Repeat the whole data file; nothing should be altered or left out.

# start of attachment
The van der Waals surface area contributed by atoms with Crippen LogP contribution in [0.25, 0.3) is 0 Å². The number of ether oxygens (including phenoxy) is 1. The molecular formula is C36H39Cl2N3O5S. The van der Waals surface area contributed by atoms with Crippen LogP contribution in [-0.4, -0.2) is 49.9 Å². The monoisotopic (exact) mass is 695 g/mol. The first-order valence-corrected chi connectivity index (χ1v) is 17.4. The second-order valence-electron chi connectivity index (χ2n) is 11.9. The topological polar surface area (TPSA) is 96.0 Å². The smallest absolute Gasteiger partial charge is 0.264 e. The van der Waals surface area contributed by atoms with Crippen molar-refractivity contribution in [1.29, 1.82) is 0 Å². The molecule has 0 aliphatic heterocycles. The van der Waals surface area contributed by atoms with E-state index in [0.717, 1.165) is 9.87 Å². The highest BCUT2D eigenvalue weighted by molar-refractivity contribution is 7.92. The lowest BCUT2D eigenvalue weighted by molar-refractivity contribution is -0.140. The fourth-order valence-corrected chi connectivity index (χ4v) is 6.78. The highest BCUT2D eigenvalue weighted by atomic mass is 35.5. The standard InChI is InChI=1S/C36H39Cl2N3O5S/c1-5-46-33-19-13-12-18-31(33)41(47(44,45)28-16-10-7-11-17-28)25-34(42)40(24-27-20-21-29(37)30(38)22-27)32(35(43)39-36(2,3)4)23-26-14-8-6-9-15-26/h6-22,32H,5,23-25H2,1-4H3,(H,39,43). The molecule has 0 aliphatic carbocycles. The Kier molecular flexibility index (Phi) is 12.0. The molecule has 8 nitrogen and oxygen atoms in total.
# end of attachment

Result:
The van der Waals surface area contributed by atoms with Crippen LogP contribution in [0.25, 0.3) is 0 Å². The number of ether oxygens (including phenoxy) is 1. The molecular formula is C36H39Cl2N3O5S. The van der Waals surface area contributed by atoms with Crippen LogP contribution in [-0.4, -0.2) is 49.9 Å². The monoisotopic (exact) mass is 695 g/mol. The first-order valence-corrected chi connectivity index (χ1v) is 17.4. The second-order valence-electron chi connectivity index (χ2n) is 11.9. The topological polar surface area (TPSA) is 96.0 Å². The smallest absolute Gasteiger partial charge is 0.264 e. The van der Waals surface area contributed by atoms with Crippen molar-refractivity contribution in [1.29, 1.82) is 0 Å². The molecule has 0 aliphatic heterocycles. The van der Waals surface area contributed by atoms with E-state index in [0.717, 1.165) is 9.87 Å². The highest BCUT2D eigenvalue weighted by molar-refractivity contribution is 7.92. The lowest BCUT2D eigenvalue weighted by molar-refractivity contribution is -0.140. The fourth-order valence-corrected chi connectivity index (χ4v) is 6.78. The highest BCUT2D eigenvalue weighted by atomic mass is 35.5. The standard InChI is InChI=1S/C36H39Cl2N3O5S/c1-5-46-33-19-13-12-18-31(33)41(47(44,45)28-16-10-7-11-17-28)25-34(42)40(24-27-20-21-29(37)30(38)22-27)32(35(43)39-36(2,3)4)23-26-14-8-6-9-15-26/h6-22,32H,5,23-25H2,1-4H3,(H,39,43). The molecule has 0 aliphatic carbocycles. The Kier molecular flexibility index (Phi) is 12.0. The molecule has 8 nitrogen and oxygen atoms in total.